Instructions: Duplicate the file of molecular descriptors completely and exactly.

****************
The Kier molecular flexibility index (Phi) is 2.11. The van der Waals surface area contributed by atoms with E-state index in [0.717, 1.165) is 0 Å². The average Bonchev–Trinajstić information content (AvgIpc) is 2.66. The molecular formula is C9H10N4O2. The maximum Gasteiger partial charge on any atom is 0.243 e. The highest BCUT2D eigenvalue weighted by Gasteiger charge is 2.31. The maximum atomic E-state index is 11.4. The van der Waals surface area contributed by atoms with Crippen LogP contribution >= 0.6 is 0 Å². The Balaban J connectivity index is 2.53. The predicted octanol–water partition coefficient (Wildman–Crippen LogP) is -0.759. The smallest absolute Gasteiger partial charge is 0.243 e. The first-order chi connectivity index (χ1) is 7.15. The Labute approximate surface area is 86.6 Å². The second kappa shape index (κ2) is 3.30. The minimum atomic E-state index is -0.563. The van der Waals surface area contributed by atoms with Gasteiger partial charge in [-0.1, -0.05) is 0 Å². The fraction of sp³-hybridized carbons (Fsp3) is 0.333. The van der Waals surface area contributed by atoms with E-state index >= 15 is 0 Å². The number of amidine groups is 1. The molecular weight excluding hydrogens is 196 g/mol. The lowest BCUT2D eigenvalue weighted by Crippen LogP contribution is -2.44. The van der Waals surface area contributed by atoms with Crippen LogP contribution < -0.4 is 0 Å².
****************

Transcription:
The Kier molecular flexibility index (Phi) is 2.11. The van der Waals surface area contributed by atoms with E-state index in [0.717, 1.165) is 0 Å². The average Bonchev–Trinajstić information content (AvgIpc) is 2.66. The molecular formula is C9H10N4O2. The maximum Gasteiger partial charge on any atom is 0.243 e. The highest BCUT2D eigenvalue weighted by Gasteiger charge is 2.31. The maximum atomic E-state index is 11.4. The van der Waals surface area contributed by atoms with Crippen LogP contribution >= 0.6 is 0 Å². The Balaban J connectivity index is 2.53. The predicted octanol–water partition coefficient (Wildman–Crippen LogP) is -0.759. The smallest absolute Gasteiger partial charge is 0.243 e. The first-order chi connectivity index (χ1) is 7.15. The Labute approximate surface area is 86.6 Å². The second kappa shape index (κ2) is 3.30. The minimum atomic E-state index is -0.563. The van der Waals surface area contributed by atoms with Gasteiger partial charge in [-0.1, -0.05) is 0 Å². The fraction of sp³-hybridized carbons (Fsp3) is 0.333. The van der Waals surface area contributed by atoms with E-state index >= 15 is 0 Å². The number of amidine groups is 1. The molecular weight excluding hydrogens is 196 g/mol. The lowest BCUT2D eigenvalue weighted by Crippen LogP contribution is -2.44. The van der Waals surface area contributed by atoms with Crippen LogP contribution < -0.4 is 0 Å².